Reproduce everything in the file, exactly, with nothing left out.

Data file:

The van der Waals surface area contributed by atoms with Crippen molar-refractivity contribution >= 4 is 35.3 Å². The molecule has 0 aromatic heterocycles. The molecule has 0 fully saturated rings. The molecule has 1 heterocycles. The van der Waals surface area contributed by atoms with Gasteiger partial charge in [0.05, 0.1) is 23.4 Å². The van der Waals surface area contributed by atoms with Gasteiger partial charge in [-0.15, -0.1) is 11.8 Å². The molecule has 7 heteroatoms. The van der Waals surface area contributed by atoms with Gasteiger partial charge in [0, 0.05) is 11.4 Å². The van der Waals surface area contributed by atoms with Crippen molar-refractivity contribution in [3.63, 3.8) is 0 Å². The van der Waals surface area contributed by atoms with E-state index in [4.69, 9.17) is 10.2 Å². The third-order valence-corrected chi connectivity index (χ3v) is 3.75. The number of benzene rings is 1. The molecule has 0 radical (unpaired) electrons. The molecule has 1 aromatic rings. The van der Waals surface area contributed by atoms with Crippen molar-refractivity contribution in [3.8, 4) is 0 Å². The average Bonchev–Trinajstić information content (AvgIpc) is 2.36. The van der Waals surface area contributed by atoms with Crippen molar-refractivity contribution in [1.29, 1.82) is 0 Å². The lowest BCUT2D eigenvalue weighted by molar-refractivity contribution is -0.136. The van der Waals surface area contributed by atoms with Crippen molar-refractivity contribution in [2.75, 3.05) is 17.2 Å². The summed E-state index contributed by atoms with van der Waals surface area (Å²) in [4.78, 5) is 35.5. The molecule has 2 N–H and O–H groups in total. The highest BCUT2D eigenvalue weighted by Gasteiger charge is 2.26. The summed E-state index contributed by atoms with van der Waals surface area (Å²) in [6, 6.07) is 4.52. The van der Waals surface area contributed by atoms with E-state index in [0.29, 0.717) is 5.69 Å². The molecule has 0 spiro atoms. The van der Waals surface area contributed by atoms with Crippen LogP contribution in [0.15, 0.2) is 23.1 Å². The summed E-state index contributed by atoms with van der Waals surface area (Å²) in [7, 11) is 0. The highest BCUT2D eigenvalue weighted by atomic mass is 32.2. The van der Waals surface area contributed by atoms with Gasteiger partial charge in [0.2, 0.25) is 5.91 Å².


The van der Waals surface area contributed by atoms with Crippen molar-refractivity contribution >= 4 is 35.3 Å². The molecule has 0 aromatic heterocycles. The molecule has 0 fully saturated rings. The molecule has 1 heterocycles. The van der Waals surface area contributed by atoms with Gasteiger partial charge in [0.05, 0.1) is 23.4 Å². The van der Waals surface area contributed by atoms with Gasteiger partial charge in [-0.15, -0.1) is 11.8 Å². The molecule has 7 heteroatoms. The van der Waals surface area contributed by atoms with Gasteiger partial charge in [0, 0.05) is 11.4 Å². The van der Waals surface area contributed by atoms with Crippen molar-refractivity contribution in [3.63, 3.8) is 0 Å². The van der Waals surface area contributed by atoms with E-state index in [4.69, 9.17) is 10.2 Å². The third-order valence-corrected chi connectivity index (χ3v) is 3.75. The number of benzene rings is 1. The molecule has 0 radical (unpaired) electrons. The molecule has 1 aromatic rings. The van der Waals surface area contributed by atoms with Crippen molar-refractivity contribution in [3.8, 4) is 0 Å². The average Bonchev–Trinajstić information content (AvgIpc) is 2.36. The van der Waals surface area contributed by atoms with Crippen molar-refractivity contribution in [1.29, 1.82) is 0 Å². The lowest BCUT2D eigenvalue weighted by molar-refractivity contribution is -0.136. The van der Waals surface area contributed by atoms with Crippen molar-refractivity contribution in [2.75, 3.05) is 17.2 Å². The summed E-state index contributed by atoms with van der Waals surface area (Å²) in [4.78, 5) is 35.5. The molecule has 2 N–H and O–H groups in total. The highest BCUT2D eigenvalue weighted by Gasteiger charge is 2.26. The summed E-state index contributed by atoms with van der Waals surface area (Å²) in [6, 6.07) is 4.52. The van der Waals surface area contributed by atoms with E-state index in [0.29, 0.717) is 5.69 Å². The molecule has 0 spiro atoms. The van der Waals surface area contributed by atoms with Crippen LogP contribution in [0.15, 0.2) is 23.1 Å². The summed E-state index contributed by atoms with van der Waals surface area (Å²) in [7, 11) is 0. The highest BCUT2D eigenvalue weighted by atomic mass is 32.2. The van der Waals surface area contributed by atoms with Gasteiger partial charge in [0.2, 0.25) is 5.91 Å².